Call your parents, get to heaven

My dad and I speak by phone every week. He’s been under the weather so we talk more these days than we have in the past. I get a lot out of our conversations. We chat about sports, my job, the kids. He tells me about the book he’s reading.

We try to avoid politics. If it comes up we find a way to laugh at our differences of opinion. What else can you do?

Last week I was telling him about various household dramas. The usual stuff. Billy has been acting up in pre-K. Sally has been testing limits at home. Paddy’s doing well at banjo but he needs to find a sport to play. Magdalena’s sensory issues are driving us batty. Clara recently changed high schools.

My dad listened quietly and said: “Little kids, little problems; big kids, big problems.”

“Say what now?”

“My mother used to say that all the time,” he said. “Little kids, little problems; big kids, big problems. It was one of her famous sayings. She had a million of them.”

My father is 85. We lived in the same house for almost two decades. He raised me to manhood. Until last week I never once heard him say “little kids, little problems; big kids, big problems.” Nor was I aware that my grandmother had famous sayings.

“I’d be happy to hear some of these famous sayings,” I said.

“I can’t think of them right now,” he said. “I’m sure they’ll come to me. You can ask Aunt Claire. She knows them all.” Aunt Claire is 90.

A lot of family information gets closeted away with the passage of time. Not intentionally, of course. It just happens. People are busy. Time flies. Who’s remembering to think of famous sayings?

When you’re a kid you don’t much care to hear stories about the ancient people in the old framed photographs in the upstairs hall. When you’re older you forget to ask. Then, before you know it, it’s too late, and you spend the rest of your life walking around wishing you’d thought to say, “Mom, what was your grandfather like?”

A family is a contiguous thing, it runs together, generation to generation, a daisy chain of people, living and dead, the not yet born. We look the same. We share traits. We laugh the same. Maybe we like the same flavor of ice cream.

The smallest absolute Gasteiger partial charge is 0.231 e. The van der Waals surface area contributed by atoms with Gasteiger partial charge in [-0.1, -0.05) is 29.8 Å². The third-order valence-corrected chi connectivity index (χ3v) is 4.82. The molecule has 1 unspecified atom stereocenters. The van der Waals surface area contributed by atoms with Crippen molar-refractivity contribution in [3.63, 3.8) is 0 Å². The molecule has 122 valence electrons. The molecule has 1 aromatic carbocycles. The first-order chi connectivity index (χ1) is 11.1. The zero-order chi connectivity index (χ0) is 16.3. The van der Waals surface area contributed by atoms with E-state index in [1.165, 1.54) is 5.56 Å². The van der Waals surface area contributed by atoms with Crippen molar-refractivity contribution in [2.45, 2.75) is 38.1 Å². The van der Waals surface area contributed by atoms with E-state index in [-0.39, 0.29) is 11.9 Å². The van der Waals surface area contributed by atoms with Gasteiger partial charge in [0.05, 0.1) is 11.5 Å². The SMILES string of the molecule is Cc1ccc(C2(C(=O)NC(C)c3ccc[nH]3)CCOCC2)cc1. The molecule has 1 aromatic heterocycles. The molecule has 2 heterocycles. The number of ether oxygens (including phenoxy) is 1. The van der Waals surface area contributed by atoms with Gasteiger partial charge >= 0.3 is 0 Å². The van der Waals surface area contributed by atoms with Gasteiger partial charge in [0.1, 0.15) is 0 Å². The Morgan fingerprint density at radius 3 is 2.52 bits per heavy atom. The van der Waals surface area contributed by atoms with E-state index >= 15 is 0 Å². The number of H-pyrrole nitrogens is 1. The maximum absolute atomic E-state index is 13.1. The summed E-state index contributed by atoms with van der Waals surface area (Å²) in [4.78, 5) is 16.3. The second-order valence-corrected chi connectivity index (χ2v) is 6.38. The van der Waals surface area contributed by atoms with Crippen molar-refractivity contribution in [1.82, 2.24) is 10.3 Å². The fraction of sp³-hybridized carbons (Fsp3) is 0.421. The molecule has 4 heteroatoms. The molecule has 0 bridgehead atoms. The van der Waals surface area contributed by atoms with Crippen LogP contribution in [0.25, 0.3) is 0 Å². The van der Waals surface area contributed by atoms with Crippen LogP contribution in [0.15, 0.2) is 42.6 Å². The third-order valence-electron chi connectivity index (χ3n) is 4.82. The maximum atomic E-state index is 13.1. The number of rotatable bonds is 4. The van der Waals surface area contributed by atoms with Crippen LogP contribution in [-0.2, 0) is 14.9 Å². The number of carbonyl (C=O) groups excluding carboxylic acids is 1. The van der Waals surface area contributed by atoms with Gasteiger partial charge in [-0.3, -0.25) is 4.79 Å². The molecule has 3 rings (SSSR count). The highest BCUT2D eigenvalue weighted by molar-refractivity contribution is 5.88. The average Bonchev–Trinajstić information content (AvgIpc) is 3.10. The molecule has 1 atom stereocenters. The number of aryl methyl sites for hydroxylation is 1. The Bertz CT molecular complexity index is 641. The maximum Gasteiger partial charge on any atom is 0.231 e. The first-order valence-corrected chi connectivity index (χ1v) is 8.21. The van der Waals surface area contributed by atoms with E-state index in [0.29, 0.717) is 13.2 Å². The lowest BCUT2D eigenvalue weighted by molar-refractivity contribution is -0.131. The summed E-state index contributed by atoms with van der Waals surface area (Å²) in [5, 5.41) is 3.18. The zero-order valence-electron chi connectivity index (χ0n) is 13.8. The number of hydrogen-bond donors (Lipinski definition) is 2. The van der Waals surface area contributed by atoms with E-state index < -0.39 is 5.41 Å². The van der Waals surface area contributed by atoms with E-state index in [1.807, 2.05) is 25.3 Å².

Yet most of us have never met. I never knew my paternal grandmother, she of the famous sayings. I never met her husband, my grandfather, either. They both died before my parents were even married. Photos are few, and they don’t reveal much.

Still, when my father tells me something like “little kids, little problems; big kids, big problems,” I think maybe I have met them. Maybe I’ve known them all my life.

She’s him. He’s me. They are all of us—Billy, Sally, Paddy, Mags, and Clara, who even shares a name with her great-grandmother.

What a pity that the generations usually only press flesh with those just older and those just younger. I bet if my grandparents were still here I would recognize everything about them.

Wouldn’t you love to spend ten minutes with those old-timers from the upstairs hall, to compare notes, to see how they moved through a room or hear how they spoke? What would you give to get to see how your children’s children turned out as adults? I suppose that’s what Heaven is.

“Yes,” says my wife, one eye on Billy the Kid, current scourge of the St. Barnabas pre-K3s. “And that’s why we all want to get there together.”